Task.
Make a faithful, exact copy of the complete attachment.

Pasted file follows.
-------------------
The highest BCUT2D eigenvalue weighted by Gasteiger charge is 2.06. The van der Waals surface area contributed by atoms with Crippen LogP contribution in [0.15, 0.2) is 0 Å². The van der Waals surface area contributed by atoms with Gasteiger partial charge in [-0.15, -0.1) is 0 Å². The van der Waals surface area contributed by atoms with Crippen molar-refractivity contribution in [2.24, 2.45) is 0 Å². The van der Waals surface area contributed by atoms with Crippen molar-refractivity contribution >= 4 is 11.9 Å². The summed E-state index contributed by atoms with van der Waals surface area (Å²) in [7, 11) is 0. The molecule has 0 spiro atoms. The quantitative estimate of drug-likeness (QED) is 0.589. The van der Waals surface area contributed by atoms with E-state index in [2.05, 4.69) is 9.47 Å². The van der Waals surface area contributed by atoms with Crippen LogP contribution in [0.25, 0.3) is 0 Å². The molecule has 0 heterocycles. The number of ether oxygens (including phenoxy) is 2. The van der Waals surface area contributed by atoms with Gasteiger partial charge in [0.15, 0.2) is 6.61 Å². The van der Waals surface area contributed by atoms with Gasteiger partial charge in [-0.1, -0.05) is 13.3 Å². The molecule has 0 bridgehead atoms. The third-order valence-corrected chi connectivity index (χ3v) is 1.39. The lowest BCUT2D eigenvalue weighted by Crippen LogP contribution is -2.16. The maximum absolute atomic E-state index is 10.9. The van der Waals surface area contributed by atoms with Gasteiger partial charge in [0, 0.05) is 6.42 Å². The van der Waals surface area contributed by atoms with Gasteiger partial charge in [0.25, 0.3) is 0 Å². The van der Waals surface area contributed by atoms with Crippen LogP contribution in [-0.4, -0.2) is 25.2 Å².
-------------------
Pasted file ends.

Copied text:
The highest BCUT2D eigenvalue weighted by Gasteiger charge is 2.06. The van der Waals surface area contributed by atoms with Crippen LogP contribution in [0.15, 0.2) is 0 Å². The van der Waals surface area contributed by atoms with Gasteiger partial charge in [-0.15, -0.1) is 0 Å². The van der Waals surface area contributed by atoms with Crippen molar-refractivity contribution in [2.24, 2.45) is 0 Å². The van der Waals surface area contributed by atoms with Crippen molar-refractivity contribution >= 4 is 11.9 Å². The summed E-state index contributed by atoms with van der Waals surface area (Å²) in [7, 11) is 0. The molecule has 0 spiro atoms. The quantitative estimate of drug-likeness (QED) is 0.589. The van der Waals surface area contributed by atoms with E-state index in [2.05, 4.69) is 9.47 Å². The van der Waals surface area contributed by atoms with Crippen LogP contribution in [0.25, 0.3) is 0 Å². The molecule has 0 heterocycles. The number of ether oxygens (including phenoxy) is 2. The van der Waals surface area contributed by atoms with Gasteiger partial charge in [0.15, 0.2) is 6.61 Å². The van der Waals surface area contributed by atoms with Gasteiger partial charge in [-0.1, -0.05) is 13.3 Å². The molecule has 0 bridgehead atoms. The third-order valence-corrected chi connectivity index (χ3v) is 1.39. The lowest BCUT2D eigenvalue weighted by Crippen LogP contribution is -2.16. The maximum absolute atomic E-state index is 10.9. The van der Waals surface area contributed by atoms with Gasteiger partial charge in [0, 0.05) is 6.42 Å². The van der Waals surface area contributed by atoms with Gasteiger partial charge in [0.25, 0.3) is 0 Å². The van der Waals surface area contributed by atoms with Crippen LogP contribution in [-0.4, -0.2) is 25.2 Å².